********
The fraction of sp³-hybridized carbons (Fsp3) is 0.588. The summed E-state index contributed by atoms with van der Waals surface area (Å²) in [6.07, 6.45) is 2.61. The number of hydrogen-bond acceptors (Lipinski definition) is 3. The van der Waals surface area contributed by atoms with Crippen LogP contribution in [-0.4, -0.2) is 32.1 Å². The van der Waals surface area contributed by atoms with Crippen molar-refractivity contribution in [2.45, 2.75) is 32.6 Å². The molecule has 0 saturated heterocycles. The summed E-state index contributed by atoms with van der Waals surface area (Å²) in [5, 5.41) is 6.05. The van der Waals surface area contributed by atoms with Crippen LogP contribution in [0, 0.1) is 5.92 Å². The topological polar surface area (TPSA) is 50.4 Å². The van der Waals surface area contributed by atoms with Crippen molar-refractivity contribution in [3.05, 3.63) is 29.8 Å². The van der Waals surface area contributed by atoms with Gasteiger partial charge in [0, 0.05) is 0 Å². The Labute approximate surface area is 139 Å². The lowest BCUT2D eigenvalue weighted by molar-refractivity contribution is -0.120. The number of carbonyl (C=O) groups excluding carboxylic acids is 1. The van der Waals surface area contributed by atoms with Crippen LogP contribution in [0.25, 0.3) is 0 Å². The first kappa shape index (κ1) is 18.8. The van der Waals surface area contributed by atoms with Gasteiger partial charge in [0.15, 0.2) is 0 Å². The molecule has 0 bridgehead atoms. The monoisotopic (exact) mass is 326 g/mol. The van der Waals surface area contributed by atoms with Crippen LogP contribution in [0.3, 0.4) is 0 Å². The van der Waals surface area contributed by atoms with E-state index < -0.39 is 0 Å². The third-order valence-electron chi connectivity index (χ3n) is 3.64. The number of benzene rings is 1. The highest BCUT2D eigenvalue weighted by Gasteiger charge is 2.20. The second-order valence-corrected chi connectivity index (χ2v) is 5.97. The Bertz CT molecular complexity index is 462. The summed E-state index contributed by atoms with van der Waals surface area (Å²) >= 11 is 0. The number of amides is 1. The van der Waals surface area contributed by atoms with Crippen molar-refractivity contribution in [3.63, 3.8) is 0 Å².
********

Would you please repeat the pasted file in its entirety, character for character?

The fraction of sp³-hybridized carbons (Fsp3) is 0.588. The summed E-state index contributed by atoms with van der Waals surface area (Å²) in [6.07, 6.45) is 2.61. The number of hydrogen-bond acceptors (Lipinski definition) is 3. The van der Waals surface area contributed by atoms with Crippen LogP contribution in [-0.4, -0.2) is 32.1 Å². The van der Waals surface area contributed by atoms with Crippen molar-refractivity contribution in [2.45, 2.75) is 32.6 Å². The molecule has 0 saturated heterocycles. The summed E-state index contributed by atoms with van der Waals surface area (Å²) in [5, 5.41) is 6.05. The van der Waals surface area contributed by atoms with Crippen LogP contribution in [0, 0.1) is 5.92 Å². The topological polar surface area (TPSA) is 50.4 Å². The van der Waals surface area contributed by atoms with Crippen molar-refractivity contribution in [3.05, 3.63) is 29.8 Å². The van der Waals surface area contributed by atoms with Gasteiger partial charge in [0, 0.05) is 0 Å². The Labute approximate surface area is 139 Å². The lowest BCUT2D eigenvalue weighted by molar-refractivity contribution is -0.120. The number of carbonyl (C=O) groups excluding carboxylic acids is 1. The van der Waals surface area contributed by atoms with Crippen LogP contribution in [0.25, 0.3) is 0 Å². The first kappa shape index (κ1) is 18.8. The van der Waals surface area contributed by atoms with Gasteiger partial charge in [0.15, 0.2) is 0 Å². The molecule has 0 bridgehead atoms. The monoisotopic (exact) mass is 326 g/mol. The van der Waals surface area contributed by atoms with Crippen LogP contribution in [0.3, 0.4) is 0 Å². The van der Waals surface area contributed by atoms with E-state index < -0.39 is 0 Å². The third-order valence-electron chi connectivity index (χ3n) is 3.64. The number of benzene rings is 1. The highest BCUT2D eigenvalue weighted by Gasteiger charge is 2.20. The second-order valence-corrected chi connectivity index (χ2v) is 5.97. The Bertz CT molecular complexity index is 462. The summed E-state index contributed by atoms with van der Waals surface area (Å²) >= 11 is 0. The number of amides is 1. The van der Waals surface area contributed by atoms with Crippen molar-refractivity contribution in [3.63, 3.8) is 0 Å².